Marietta teen creates nonprofit to help downtown Atlanta’s homeless

Emory Paul, 17, created a nonprofit to help Atlanta's homeless residents.

Emory Paul, 17, created a nonprofit to help Atlanta's homeless residents.

Even as a small child, Emory Paul helped those who had less.

“I’ve always had a passion for helping the homeless. Whenever family and I went to a Braves or Falcons game, I always made my parents give me a dollar to give to the homeless,” he said. “I always noticed how they were ignored by the people in downtown Atlanta.”

That passion stayed with the Walton High School junior as he created Soul Supplies, a nonprofit that gives downtown Atlanta’s homeless population bookbags filled with supplies such as water, cleaning wipes, and deodorant. Paul, 17, created the nonprofit more than a year ago while participating in Giving Point, a Roswell-based program aimed at helping young people become engaged in their communities.

The homeless population is considered vulnerable during the coronavirus pandemic as many stay in shelters or large homeless camps where it is difficult to socially distance. Atlanta has more than 3,000 homeless residents, according to the National Alliance to End Homelessness. Testing for COVID-19 ramped up in homeless shelters and camps last month, with at least 36 residents testing positive for the disease, according to Partner for Home, a nonprofit the city created to provide services to the homeless.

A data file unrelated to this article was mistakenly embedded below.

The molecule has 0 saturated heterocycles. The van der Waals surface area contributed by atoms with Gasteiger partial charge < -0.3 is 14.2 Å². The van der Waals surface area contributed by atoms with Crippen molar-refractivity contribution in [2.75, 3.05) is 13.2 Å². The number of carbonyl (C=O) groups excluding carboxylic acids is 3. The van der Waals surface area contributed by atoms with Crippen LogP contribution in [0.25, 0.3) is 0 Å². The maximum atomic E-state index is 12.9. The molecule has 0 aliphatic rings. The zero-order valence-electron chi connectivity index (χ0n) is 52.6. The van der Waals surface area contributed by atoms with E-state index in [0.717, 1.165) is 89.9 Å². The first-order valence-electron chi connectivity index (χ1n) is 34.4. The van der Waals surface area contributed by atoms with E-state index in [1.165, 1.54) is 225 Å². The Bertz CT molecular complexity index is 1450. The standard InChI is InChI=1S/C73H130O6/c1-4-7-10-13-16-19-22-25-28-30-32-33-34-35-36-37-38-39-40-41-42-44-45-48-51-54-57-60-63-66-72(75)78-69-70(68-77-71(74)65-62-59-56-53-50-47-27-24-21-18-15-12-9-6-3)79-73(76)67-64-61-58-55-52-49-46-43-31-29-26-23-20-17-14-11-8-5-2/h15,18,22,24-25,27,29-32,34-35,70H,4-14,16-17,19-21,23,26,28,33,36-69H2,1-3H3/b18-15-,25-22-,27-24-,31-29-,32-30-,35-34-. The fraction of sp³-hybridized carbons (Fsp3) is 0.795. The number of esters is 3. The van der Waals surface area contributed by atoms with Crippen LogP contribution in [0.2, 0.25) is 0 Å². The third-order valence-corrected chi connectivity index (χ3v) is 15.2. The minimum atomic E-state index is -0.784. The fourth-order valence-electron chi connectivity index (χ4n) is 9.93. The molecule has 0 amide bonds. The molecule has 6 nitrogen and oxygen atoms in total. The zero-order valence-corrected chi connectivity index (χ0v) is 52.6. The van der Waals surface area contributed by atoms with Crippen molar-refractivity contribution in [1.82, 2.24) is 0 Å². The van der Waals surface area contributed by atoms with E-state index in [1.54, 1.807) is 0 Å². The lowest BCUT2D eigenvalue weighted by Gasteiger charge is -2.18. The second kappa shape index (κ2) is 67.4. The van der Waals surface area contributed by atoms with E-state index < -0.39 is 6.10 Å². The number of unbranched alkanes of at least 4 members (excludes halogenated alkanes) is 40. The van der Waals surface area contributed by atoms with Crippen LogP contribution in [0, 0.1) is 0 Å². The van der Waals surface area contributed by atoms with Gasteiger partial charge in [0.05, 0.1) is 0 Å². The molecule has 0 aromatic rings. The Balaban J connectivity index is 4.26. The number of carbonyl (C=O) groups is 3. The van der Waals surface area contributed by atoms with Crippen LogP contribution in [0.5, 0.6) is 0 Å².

Since its inception, Soul Supplies and its 50 volunteers have delivered 150 bookbags, distributing 3,000 supplies from 200 donors.

Soul Supplies has temporarily halted delivery of bookbags due to the threat of coronavirus infection, Paul said. The organization is continuing to raise money and collect supplies in preparation for a larger distribution event once the pandemic is over.

Following the pandemic, the nonprofit hopes to deliver bookbags to at least 100 downtown Atlanta homeless residents. Paul also wants to expand Soul Supplies to other schools across the nation to support homeless efforts in their communities.

“We hope to create an environment where they feel love and respected,” Paul said. “We want to humanize them. … I really want to raise awareness that this can happen to anyone.”

In other news:

A new Lidl grocery store is opening in Peachtree Corners without its usual fanfare due to the coronavirus pandemic.